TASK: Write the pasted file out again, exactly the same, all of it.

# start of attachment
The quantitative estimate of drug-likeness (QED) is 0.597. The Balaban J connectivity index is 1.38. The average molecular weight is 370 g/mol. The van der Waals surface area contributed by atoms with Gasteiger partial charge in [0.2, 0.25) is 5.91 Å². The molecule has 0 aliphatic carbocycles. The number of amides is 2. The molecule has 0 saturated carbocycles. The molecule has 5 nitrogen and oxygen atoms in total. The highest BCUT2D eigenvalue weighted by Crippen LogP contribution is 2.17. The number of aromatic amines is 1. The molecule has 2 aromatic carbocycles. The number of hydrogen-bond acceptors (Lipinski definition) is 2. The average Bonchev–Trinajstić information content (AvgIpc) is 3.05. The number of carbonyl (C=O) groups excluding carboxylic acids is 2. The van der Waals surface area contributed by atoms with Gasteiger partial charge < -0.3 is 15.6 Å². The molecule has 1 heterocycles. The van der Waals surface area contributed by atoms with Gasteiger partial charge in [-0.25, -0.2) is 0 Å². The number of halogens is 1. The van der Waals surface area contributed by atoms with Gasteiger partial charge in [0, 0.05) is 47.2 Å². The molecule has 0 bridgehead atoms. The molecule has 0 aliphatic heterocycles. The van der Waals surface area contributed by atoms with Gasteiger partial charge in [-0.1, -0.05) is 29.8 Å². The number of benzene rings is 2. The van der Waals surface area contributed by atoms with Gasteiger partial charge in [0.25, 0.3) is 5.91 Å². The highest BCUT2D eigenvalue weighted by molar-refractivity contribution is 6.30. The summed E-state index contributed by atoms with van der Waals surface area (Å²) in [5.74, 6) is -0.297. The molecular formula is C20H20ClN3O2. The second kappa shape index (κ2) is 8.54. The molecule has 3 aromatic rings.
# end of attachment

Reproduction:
The quantitative estimate of drug-likeness (QED) is 0.597. The Balaban J connectivity index is 1.38. The average molecular weight is 370 g/mol. The van der Waals surface area contributed by atoms with Gasteiger partial charge in [0.2, 0.25) is 5.91 Å². The molecule has 0 aliphatic carbocycles. The number of amides is 2. The molecule has 0 saturated carbocycles. The molecule has 5 nitrogen and oxygen atoms in total. The highest BCUT2D eigenvalue weighted by Crippen LogP contribution is 2.17. The number of aromatic amines is 1. The molecule has 2 aromatic carbocycles. The number of hydrogen-bond acceptors (Lipinski definition) is 2. The average Bonchev–Trinajstić information content (AvgIpc) is 3.05. The number of carbonyl (C=O) groups excluding carboxylic acids is 2. The van der Waals surface area contributed by atoms with Gasteiger partial charge < -0.3 is 15.6 Å². The molecule has 1 heterocycles. The van der Waals surface area contributed by atoms with Gasteiger partial charge in [-0.25, -0.2) is 0 Å². The number of halogens is 1. The van der Waals surface area contributed by atoms with Gasteiger partial charge in [0, 0.05) is 47.2 Å². The molecule has 0 bridgehead atoms. The molecule has 0 aliphatic heterocycles. The van der Waals surface area contributed by atoms with Gasteiger partial charge in [-0.1, -0.05) is 29.8 Å². The number of benzene rings is 2. The van der Waals surface area contributed by atoms with Gasteiger partial charge in [0.25, 0.3) is 5.91 Å². The highest BCUT2D eigenvalue weighted by molar-refractivity contribution is 6.30. The summed E-state index contributed by atoms with van der Waals surface area (Å²) in [5.74, 6) is -0.297. The molecular formula is C20H20ClN3O2. The second kappa shape index (κ2) is 8.54. The molecule has 3 aromatic rings.